NEW YORK, Sept 24 (Reuters) - The U.S. Securities and Exchange Commission has a shortage of non-lawyers who understand increasingly complex financial markets and needs to hire more, one of the agency’s five commissioners said.
Speaking in New York, Commissioner Troy Paredes said people like economists and quantitative analysts might have better familiarity with various market issues to help the regulator act more quickly when needed.
“For an agency that regulates the world’s largest financial markets to be so dominated by lawyers, is ill-advised,” Parades said at the conference held by the Securities Industry and Financial Markets Association. He said the SEC needs more staff with “a deep understanding of financial markets.”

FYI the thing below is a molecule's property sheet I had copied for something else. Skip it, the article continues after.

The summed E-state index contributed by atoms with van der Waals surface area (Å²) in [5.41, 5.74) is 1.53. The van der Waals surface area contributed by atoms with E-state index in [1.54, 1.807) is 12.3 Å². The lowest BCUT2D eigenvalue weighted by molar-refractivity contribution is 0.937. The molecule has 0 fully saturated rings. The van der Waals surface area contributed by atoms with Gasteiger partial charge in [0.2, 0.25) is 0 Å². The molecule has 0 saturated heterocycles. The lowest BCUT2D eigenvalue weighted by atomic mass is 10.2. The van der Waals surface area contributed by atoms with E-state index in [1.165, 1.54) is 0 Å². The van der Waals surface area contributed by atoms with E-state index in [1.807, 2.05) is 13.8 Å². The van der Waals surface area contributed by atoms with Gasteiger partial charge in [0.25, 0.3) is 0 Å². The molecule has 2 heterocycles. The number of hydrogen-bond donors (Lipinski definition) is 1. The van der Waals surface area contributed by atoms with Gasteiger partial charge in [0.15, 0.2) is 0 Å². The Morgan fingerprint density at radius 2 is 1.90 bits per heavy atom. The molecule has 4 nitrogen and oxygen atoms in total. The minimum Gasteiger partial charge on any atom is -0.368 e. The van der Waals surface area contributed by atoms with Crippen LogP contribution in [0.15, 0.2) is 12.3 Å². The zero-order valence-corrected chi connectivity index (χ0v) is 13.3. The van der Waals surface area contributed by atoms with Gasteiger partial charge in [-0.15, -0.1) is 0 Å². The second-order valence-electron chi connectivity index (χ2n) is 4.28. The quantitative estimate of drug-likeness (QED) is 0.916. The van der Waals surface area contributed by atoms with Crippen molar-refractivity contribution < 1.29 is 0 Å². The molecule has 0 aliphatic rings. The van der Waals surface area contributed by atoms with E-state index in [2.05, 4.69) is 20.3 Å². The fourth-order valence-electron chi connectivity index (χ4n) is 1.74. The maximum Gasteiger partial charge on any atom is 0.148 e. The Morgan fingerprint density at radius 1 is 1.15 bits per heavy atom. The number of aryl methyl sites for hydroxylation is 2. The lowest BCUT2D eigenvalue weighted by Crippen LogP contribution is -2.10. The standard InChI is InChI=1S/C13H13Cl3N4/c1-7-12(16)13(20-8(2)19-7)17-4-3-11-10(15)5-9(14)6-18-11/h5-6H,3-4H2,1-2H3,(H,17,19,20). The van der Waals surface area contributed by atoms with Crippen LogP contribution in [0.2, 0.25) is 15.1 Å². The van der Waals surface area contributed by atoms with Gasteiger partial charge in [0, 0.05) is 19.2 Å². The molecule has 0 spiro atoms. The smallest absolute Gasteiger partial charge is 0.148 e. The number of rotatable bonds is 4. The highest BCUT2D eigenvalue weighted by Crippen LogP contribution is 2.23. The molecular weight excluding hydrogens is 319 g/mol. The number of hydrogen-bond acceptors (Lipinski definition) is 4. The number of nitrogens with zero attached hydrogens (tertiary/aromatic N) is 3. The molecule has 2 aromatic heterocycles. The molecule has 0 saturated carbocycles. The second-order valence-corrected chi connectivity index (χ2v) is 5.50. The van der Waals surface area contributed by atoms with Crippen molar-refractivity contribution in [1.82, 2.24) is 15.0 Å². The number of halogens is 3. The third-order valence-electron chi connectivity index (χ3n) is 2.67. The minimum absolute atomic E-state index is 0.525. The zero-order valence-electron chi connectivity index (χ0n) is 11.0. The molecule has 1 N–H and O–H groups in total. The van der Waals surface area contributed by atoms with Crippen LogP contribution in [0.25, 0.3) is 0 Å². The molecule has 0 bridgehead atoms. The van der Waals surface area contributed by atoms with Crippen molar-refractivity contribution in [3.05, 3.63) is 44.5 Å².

More than one-third of the SEC’s staff is in its enforcement program, the regulator’s 2008 annual report said.
Chairman Mary Schapiro is trying to improve the SEC’s oversight and standing after the regulator failed to catch the now-imprisoned swindler Bernard Madoff’s Ponzi scheme.
A blistering Sept. 2 report by the SEC’s inspector general said the regulator, including many of its lawyers, missed numerous red flags that if caught could have led Madoff to be brought to justice sooner.
Paredes cautioned against trying to overregulate where risks might be “too speculative to be cognizable.” Regulatory changes that restrict markets and discourage innovation “may do more harm than good” by “restricting flexibility,” he said.
Paredes was appointed to the SEC by President George W. Bush and joined in August 2008. He graduated from Yale Law School in 1996 and practiced law before joining the faculty of Washington University School of Law in St. Louis in 2001. (Reporting by Jonathan Stempel, editing by Dave Zimmerman)